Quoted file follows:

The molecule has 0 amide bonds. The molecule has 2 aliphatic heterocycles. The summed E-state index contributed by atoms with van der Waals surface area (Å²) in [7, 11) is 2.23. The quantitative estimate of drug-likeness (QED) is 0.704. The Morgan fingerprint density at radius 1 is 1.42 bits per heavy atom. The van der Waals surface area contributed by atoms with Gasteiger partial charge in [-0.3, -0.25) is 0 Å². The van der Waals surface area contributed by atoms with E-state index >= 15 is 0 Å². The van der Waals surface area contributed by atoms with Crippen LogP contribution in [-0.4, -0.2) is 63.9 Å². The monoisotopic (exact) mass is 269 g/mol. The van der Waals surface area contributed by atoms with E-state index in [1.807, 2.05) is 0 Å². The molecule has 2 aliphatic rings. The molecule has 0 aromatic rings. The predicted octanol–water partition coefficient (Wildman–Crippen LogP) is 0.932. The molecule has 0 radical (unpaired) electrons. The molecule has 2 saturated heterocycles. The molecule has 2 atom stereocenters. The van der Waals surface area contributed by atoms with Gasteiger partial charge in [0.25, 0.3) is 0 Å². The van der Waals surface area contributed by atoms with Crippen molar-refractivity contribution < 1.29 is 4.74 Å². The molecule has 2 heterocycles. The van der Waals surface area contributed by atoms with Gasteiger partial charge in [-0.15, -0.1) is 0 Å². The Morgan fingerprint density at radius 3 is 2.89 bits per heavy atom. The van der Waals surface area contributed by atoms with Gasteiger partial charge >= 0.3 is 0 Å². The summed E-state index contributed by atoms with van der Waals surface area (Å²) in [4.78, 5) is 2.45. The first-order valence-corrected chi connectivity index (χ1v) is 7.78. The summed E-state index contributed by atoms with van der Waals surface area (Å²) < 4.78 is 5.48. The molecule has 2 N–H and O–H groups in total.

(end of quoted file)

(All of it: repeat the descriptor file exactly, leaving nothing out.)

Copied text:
The molecule has 0 amide bonds. The molecule has 2 aliphatic heterocycles. The summed E-state index contributed by atoms with van der Waals surface area (Å²) in [7, 11) is 2.23. The quantitative estimate of drug-likeness (QED) is 0.704. The Morgan fingerprint density at radius 1 is 1.42 bits per heavy atom. The van der Waals surface area contributed by atoms with Gasteiger partial charge in [-0.3, -0.25) is 0 Å². The van der Waals surface area contributed by atoms with E-state index >= 15 is 0 Å². The van der Waals surface area contributed by atoms with Crippen LogP contribution in [-0.4, -0.2) is 63.9 Å². The monoisotopic (exact) mass is 269 g/mol. The van der Waals surface area contributed by atoms with E-state index in [1.807, 2.05) is 0 Å². The molecule has 2 aliphatic rings. The molecule has 0 aromatic rings. The predicted octanol–water partition coefficient (Wildman–Crippen LogP) is 0.932. The molecule has 0 radical (unpaired) electrons. The molecule has 2 saturated heterocycles. The molecule has 2 atom stereocenters. The van der Waals surface area contributed by atoms with Gasteiger partial charge in [0.25, 0.3) is 0 Å². The van der Waals surface area contributed by atoms with Crippen molar-refractivity contribution < 1.29 is 4.74 Å². The molecule has 2 heterocycles. The van der Waals surface area contributed by atoms with Gasteiger partial charge in [-0.15, -0.1) is 0 Å². The Morgan fingerprint density at radius 3 is 2.89 bits per heavy atom. The van der Waals surface area contributed by atoms with Gasteiger partial charge >= 0.3 is 0 Å². The summed E-state index contributed by atoms with van der Waals surface area (Å²) in [4.78, 5) is 2.45. The first-order valence-corrected chi connectivity index (χ1v) is 7.78. The summed E-state index contributed by atoms with van der Waals surface area (Å²) < 4.78 is 5.48. The molecule has 2 N–H and O–H groups in total.